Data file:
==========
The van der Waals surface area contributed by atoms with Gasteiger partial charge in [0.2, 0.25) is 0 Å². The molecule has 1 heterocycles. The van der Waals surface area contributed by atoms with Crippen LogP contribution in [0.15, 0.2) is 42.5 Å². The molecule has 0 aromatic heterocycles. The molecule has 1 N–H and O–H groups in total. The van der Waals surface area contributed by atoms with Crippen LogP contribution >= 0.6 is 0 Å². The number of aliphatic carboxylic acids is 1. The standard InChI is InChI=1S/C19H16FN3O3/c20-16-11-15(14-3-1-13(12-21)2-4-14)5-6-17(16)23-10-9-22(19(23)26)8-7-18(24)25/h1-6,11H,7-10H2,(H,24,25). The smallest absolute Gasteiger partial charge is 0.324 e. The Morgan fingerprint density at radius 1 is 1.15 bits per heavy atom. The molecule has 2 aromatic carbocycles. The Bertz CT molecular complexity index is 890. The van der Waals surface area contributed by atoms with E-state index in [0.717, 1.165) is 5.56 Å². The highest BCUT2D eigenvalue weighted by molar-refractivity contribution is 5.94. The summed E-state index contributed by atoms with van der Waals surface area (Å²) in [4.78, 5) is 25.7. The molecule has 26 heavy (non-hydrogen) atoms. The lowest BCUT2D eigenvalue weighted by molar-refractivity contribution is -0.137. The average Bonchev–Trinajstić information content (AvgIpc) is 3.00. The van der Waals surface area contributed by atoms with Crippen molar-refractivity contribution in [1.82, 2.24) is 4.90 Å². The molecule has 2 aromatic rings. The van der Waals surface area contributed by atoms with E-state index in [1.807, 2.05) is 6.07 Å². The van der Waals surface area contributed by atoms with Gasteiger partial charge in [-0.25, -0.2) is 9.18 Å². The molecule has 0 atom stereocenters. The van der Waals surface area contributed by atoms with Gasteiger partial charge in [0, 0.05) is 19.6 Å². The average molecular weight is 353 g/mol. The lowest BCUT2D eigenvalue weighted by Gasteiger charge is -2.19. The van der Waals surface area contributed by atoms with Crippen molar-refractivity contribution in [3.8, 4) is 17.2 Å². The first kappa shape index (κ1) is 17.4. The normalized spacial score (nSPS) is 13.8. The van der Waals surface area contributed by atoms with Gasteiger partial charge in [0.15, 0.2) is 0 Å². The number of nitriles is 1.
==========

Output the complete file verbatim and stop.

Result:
The van der Waals surface area contributed by atoms with Gasteiger partial charge in [0.2, 0.25) is 0 Å². The molecule has 1 heterocycles. The van der Waals surface area contributed by atoms with Crippen LogP contribution in [0.15, 0.2) is 42.5 Å². The molecule has 0 aromatic heterocycles. The molecule has 1 N–H and O–H groups in total. The van der Waals surface area contributed by atoms with Crippen LogP contribution >= 0.6 is 0 Å². The number of aliphatic carboxylic acids is 1. The standard InChI is InChI=1S/C19H16FN3O3/c20-16-11-15(14-3-1-13(12-21)2-4-14)5-6-17(16)23-10-9-22(19(23)26)8-7-18(24)25/h1-6,11H,7-10H2,(H,24,25). The smallest absolute Gasteiger partial charge is 0.324 e. The Morgan fingerprint density at radius 1 is 1.15 bits per heavy atom. The molecule has 2 aromatic carbocycles. The Bertz CT molecular complexity index is 890. The van der Waals surface area contributed by atoms with E-state index in [0.717, 1.165) is 5.56 Å². The highest BCUT2D eigenvalue weighted by molar-refractivity contribution is 5.94. The summed E-state index contributed by atoms with van der Waals surface area (Å²) in [4.78, 5) is 25.7. The molecule has 26 heavy (non-hydrogen) atoms. The lowest BCUT2D eigenvalue weighted by molar-refractivity contribution is -0.137. The average Bonchev–Trinajstić information content (AvgIpc) is 3.00. The van der Waals surface area contributed by atoms with Crippen molar-refractivity contribution in [1.82, 2.24) is 4.90 Å². The molecule has 2 aromatic rings. The van der Waals surface area contributed by atoms with E-state index in [1.807, 2.05) is 6.07 Å². The van der Waals surface area contributed by atoms with Gasteiger partial charge in [-0.25, -0.2) is 9.18 Å². The molecule has 0 atom stereocenters. The van der Waals surface area contributed by atoms with Gasteiger partial charge in [0, 0.05) is 19.6 Å². The average molecular weight is 353 g/mol. The lowest BCUT2D eigenvalue weighted by Gasteiger charge is -2.19. The van der Waals surface area contributed by atoms with Crippen molar-refractivity contribution in [3.8, 4) is 17.2 Å². The first kappa shape index (κ1) is 17.4. The normalized spacial score (nSPS) is 13.8. The van der Waals surface area contributed by atoms with Gasteiger partial charge in [0.15, 0.2) is 0 Å². The number of nitriles is 1.